Steel bikes for carbon lovers

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Re: Steel bikes for carbon lovers

Postby barefoot » Tue Mar 12, 2013 8:55 am

warthog1 wrote:That's an informative answer thanks. :)
I had to take issue with Sogoods description of it as a noodle.
To have won Oregon state tt titles, it's clearly not.
It has thin profile tubes presumably to be aero, which it must achieve without being too flexy


What you say is only true if you equate stiff with fast.

Some claim that a stiff frame is faster than a whippy one.
Some claim that a whippy frame is faster than a stiff one.
Some claim that it makes no difference at all.

If the rider of this bike has the engine to win state titles, and this bike helps him get the aerodynamics to get the most out of his power (and the ergonomics to get the power out in the first place), then I see no reason why the lack of stiffness should stop him from winning state titles.

But that sure isn't going to be a stiff frame with such skinny tubes.

tim
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by BNA » Tue Mar 12, 2013 8:59 am

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Re: Steel bikes for carbon lovers

Postby sumgy » Tue Mar 12, 2013 8:59 am

I will claim that most people could not tell stiff from whippy in that they would not be able to discern whether "flex" was from their frame, wheels, poorly inflated tyres, a loose headset, whatever.

And I always say that if you really want stiff why dont you ride a bike out of steel H-beam?
IMO the whole stiffer is better ideal that is being peddled is simply marketing hype.
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Re: Steel bikes for carbon lovers

Postby warthog1 » Tue Mar 12, 2013 12:23 pm

I've got an aluminium framed bike with plasticine seat stays and forks and 2 carbon framed cervelos.

I can see the difference on the mag trainer. The plasticine seat stays let the bottom bracket sway from side to side under the mighty warthog pistons (sticks more like it) during each pedal stroke.

The other bikes, one a roadie and one a tt don't move anywhere near as much. Probably it's less of an issue on the road where the frame is not clamped on the rear quick release. I had always thought the stiffness of the frame was one of the reasons the tt bike was so quick. Maybe it only really matters in a sprint. Of which I have none anyway :( :lol:
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Re: Steel bikes for carbon lovers

Postby warthog1 » Tue Mar 12, 2013 12:38 pm

sumgy wrote:IMO the whole stiffer is better ideal that is being peddled is simply marketing hype.


I agree too now :oops:
The difference between top level frames is probably not much anyway, and at non-pro level it no doubt means nothing.
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Re: Steel bikes for carbon lovers

Postby RonK » Tue Mar 12, 2013 1:02 pm

Frame stiffness was a discussion point between cyclists long before modern marketing picked it up.
Cycle touring blog and tour journals: whispering wheels...
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Re: Steel bikes for carbon lovers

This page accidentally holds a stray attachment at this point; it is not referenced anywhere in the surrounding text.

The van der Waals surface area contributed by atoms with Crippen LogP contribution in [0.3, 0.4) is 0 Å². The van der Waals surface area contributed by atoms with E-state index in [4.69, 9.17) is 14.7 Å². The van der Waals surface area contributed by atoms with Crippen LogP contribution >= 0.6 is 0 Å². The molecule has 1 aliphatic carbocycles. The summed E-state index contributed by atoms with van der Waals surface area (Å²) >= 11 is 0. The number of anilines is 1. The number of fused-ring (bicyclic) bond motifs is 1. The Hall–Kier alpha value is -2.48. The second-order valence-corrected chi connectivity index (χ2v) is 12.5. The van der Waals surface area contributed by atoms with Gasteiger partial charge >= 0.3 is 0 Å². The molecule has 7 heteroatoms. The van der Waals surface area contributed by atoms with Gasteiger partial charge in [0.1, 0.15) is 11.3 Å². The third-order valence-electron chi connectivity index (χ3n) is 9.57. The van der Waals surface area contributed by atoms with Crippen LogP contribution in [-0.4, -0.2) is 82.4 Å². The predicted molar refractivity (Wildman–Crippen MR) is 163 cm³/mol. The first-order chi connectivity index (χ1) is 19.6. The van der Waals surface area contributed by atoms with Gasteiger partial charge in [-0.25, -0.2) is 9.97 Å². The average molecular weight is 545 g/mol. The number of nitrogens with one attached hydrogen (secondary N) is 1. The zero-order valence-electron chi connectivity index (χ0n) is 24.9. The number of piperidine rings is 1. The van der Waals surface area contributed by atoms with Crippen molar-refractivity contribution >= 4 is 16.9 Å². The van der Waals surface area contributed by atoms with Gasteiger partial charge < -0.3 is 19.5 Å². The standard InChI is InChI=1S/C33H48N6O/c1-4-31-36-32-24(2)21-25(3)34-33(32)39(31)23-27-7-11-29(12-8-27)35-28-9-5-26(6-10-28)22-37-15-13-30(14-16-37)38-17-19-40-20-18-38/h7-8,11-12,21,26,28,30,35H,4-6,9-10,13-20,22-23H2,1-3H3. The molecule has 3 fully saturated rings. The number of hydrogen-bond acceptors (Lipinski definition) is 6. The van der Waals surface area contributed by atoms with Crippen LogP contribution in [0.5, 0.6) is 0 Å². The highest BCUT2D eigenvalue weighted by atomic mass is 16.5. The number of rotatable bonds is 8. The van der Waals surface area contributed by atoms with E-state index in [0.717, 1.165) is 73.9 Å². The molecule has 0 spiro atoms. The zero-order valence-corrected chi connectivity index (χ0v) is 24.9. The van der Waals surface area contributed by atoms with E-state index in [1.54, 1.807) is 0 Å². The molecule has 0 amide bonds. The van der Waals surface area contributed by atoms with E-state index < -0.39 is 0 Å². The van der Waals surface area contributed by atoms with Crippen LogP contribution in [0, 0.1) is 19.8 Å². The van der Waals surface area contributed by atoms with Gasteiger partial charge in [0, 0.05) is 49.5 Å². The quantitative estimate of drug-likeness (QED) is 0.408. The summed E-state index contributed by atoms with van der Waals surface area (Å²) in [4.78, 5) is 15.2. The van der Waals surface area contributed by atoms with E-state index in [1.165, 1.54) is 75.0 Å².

Postby Mulger bill » Tue Mar 12, 2013 2:55 pm

warthog1 wrote:I can see the difference on the mag trainer.


Call irrelevance. The rear wheel is held steady in ALL dimensions by the trainer, bikes aren't designed to work that way.
...whatever the road rules, self-preservation is the absolute priority for a cyclist when mixing it with motorised traffic.
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Re: Steel bikes for carbon lovers

Postby Nobody » Tue Mar 12, 2013 4:16 pm

warthog1 wrote:The difference between top level frames is probably not much anyway, and at non-pro level it no doubt means nothing.
It has a meaning. It gives some a sense of superiority. :mrgreen:

If you have a look at the article below, you'll see that frame size has more to do with frame stiffness than material used. That is why some people care about it, while others like me don't. I barely see any deflection on the trainer while riding my 46/53 cm frame steely.
http://sheldonbrown.com/rinard/rinard_frametest.html
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Re: Steel bikes for carbon lovers

Postby warthog1 » Tue Mar 12, 2013 8:20 pm

Mulger bill wrote:
Call irrelevance. The rear wheel is held steady in ALL dimensions by the trainer, bikes aren't designed to work that way.


It is true they aren't clamped like that on the road but it still gives an indication of the relative stiffness between the 3 bikes I have.
I am no physicist but when you ride, the frame does have force applied to it through the wheels, from their contact with the road, to the dropouts front and rear. Applying force to the crank will still try to twist the frame laterally, it's just more extreme when the rear is clamped.

In any case I remember Ride cycling review publish results of frame rigidity tests;

2. The bike is anchored at the fork and frame dropouts, via nutted axles.

http://www.ridemedia.com.au/?p=2508

Whether rigidity makes much difference on the road is another arguable point. FIIK really :?
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Re: Steel bikes for carbon lovers

Postby Ken Ho » Wed Mar 13, 2013 7:09 pm

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